Easter And Passover: Stories Behind Traditions

Apr 16, 2017 By Anita Ramachandran
Deepa Gopal's picture

Are you ready for egg hunts and chocolate Easter bunnies? Well, Easter Sunday is almost here!

Earlier in the week, our Jewish friends started celebrating Passover. This week-long festival will end on the evening of Tuesday, April 18.

While certainly a time for families to get together, did you know that both festivals are rich in history, traditions and religious significance?

Passover: What's The Story?

The story of Passover begins during the reign of the Pharaohs. Jews from the Holy Land were taken to Egypt and made to work long and hard, building pyramids. They prayed for freedom and in return, God commanded Moses to lead the Jews back to their Holy Land.

It is believed that God sent upon Egypt a series of ten devastating plagues that destroyed the crops and killed their livestock. The final tenth plague killed all the first borns of the Egyptians but passed over the homes of Jews -- hence the festival is named Passover, or Pesach in Hebrew.

The Israelites left in such a hurry that the bread they baked as provisions for the way did not have time to rise. This is the tradition behind "Matza" or flat crispy bread that is eaten during this festival. Passover is celebrated for seven days (eight days in some parts of the world), with the highlight being a family feast known as "Seder". The meal is followed by the ritual reading of the Hagadah, the Jewish holy text that describes the exodus.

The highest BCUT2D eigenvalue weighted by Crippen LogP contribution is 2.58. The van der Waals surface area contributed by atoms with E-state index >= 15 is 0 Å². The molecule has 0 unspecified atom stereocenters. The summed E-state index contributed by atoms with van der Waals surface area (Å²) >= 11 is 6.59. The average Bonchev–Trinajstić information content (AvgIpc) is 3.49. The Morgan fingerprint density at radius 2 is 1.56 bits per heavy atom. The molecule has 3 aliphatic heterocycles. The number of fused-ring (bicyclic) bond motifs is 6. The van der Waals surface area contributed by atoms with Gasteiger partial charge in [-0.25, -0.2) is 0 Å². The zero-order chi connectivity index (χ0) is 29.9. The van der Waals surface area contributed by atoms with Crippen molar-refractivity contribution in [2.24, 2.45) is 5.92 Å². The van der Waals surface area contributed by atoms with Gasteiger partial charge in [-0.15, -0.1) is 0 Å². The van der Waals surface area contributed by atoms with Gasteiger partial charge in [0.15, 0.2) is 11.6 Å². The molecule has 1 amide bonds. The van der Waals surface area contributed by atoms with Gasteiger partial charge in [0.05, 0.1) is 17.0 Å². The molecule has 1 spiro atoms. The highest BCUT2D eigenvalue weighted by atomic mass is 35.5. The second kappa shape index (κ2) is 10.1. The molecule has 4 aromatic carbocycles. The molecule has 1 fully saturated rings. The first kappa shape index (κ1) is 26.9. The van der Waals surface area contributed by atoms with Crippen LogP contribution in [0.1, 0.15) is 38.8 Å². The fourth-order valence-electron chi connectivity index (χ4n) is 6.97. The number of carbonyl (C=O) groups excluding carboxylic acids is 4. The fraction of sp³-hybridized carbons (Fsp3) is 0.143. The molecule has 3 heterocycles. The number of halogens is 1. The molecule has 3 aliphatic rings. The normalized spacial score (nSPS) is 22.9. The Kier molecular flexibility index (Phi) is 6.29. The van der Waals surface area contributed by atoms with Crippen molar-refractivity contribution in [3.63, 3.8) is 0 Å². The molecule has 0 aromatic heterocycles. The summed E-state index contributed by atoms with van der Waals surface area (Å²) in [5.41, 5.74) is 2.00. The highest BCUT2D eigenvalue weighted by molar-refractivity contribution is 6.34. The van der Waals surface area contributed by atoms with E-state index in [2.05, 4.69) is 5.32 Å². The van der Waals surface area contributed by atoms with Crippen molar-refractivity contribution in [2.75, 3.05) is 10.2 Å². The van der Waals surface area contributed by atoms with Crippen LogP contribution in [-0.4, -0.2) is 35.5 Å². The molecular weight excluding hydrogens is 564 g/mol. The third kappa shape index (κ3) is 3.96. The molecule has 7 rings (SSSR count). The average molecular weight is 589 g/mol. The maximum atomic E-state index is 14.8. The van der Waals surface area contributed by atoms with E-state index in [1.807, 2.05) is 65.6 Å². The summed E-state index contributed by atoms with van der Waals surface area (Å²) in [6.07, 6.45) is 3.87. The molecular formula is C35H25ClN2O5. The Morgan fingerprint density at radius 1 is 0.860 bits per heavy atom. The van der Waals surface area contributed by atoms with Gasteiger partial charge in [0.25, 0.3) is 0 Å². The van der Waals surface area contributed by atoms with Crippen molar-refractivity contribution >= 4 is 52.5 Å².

Origin of Easter

Easter Sunday immediately follows the Jewish Passover festival. It marks the end of Lent, a period of fasting, prayer and repentance.

It is believed that Jesus, a Jew, arrived in Jerusalem to celebrate Passover with his 12 disciples. At the Passover meal (the Last Supper), Jesus predicts his death at the hands of one of his disciples. Judas betrays Jesus to the Romans who crucify him on charges of opposing the state. His death is observed on Good Friday and his resurrection on the third day after his death marked as Easter Sunday. Christians everywhere attend early morning services in their churches.

But, Why Eggs And Bunnies?

It is said Easter got its name after Eostre, a pagan goddess of spring and fertility in ancient times. Before Christianity took root in Europe, the locals worshipped forces of nature. When early missionaries converted these people to Christianity, they absorbed some of the pagan traditions. Eggs and rabbits, both symbols of Eostre, became part of Easter.

And aren't we glad, for we cannot imagine Easter without bunny rabbits, egg hunts and egg rolls! Happy Easter! Happy Passover or Pesach Same'ach, as they say in Hebrew!

And here's a video on Passover!

Courtesy History.com